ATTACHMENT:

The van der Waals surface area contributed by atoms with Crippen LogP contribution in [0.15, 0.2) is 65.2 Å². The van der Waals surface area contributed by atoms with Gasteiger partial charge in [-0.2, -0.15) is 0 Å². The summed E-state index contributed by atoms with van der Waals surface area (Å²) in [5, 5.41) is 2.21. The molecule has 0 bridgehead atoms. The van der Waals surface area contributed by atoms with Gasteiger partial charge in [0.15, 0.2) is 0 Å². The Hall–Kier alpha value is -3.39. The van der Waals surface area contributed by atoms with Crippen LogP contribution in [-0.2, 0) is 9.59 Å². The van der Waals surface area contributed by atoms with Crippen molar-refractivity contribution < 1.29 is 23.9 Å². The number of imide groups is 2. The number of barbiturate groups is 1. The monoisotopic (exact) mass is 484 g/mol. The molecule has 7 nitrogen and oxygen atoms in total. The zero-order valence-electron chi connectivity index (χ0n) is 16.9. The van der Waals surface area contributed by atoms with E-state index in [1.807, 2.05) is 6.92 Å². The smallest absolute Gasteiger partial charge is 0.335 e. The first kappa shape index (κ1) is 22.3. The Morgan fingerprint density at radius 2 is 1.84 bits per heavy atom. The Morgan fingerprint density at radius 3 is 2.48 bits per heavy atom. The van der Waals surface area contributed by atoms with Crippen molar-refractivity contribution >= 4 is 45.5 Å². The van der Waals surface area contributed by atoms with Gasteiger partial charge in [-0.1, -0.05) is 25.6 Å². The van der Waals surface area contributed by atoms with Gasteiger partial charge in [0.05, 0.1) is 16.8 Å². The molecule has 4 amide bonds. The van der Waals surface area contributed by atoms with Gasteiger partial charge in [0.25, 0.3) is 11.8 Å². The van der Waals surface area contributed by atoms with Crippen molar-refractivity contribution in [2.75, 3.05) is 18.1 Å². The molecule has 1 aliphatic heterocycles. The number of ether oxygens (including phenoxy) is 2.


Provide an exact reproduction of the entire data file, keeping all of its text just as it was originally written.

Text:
The van der Waals surface area contributed by atoms with Crippen LogP contribution in [0.15, 0.2) is 65.2 Å². The van der Waals surface area contributed by atoms with Gasteiger partial charge in [-0.2, -0.15) is 0 Å². The summed E-state index contributed by atoms with van der Waals surface area (Å²) in [5, 5.41) is 2.21. The molecule has 0 bridgehead atoms. The van der Waals surface area contributed by atoms with Gasteiger partial charge in [0.15, 0.2) is 0 Å². The Hall–Kier alpha value is -3.39. The van der Waals surface area contributed by atoms with Crippen LogP contribution in [-0.2, 0) is 9.59 Å². The van der Waals surface area contributed by atoms with Crippen molar-refractivity contribution < 1.29 is 23.9 Å². The number of imide groups is 2. The number of barbiturate groups is 1. The monoisotopic (exact) mass is 484 g/mol. The molecule has 7 nitrogen and oxygen atoms in total. The zero-order valence-electron chi connectivity index (χ0n) is 16.9. The van der Waals surface area contributed by atoms with E-state index in [1.807, 2.05) is 6.92 Å². The smallest absolute Gasteiger partial charge is 0.335 e. The first kappa shape index (κ1) is 22.3. The Morgan fingerprint density at radius 2 is 1.84 bits per heavy atom. The Morgan fingerprint density at radius 3 is 2.48 bits per heavy atom. The van der Waals surface area contributed by atoms with Crippen molar-refractivity contribution >= 4 is 45.5 Å². The van der Waals surface area contributed by atoms with Gasteiger partial charge in [-0.1, -0.05) is 25.6 Å². The van der Waals surface area contributed by atoms with Gasteiger partial charge in [0.05, 0.1) is 16.8 Å². The molecule has 4 amide bonds. The van der Waals surface area contributed by atoms with Gasteiger partial charge in [0.25, 0.3) is 11.8 Å². The van der Waals surface area contributed by atoms with Crippen molar-refractivity contribution in [2.75, 3.05) is 18.1 Å². The molecule has 1 aliphatic heterocycles. The number of ether oxygens (including phenoxy) is 2.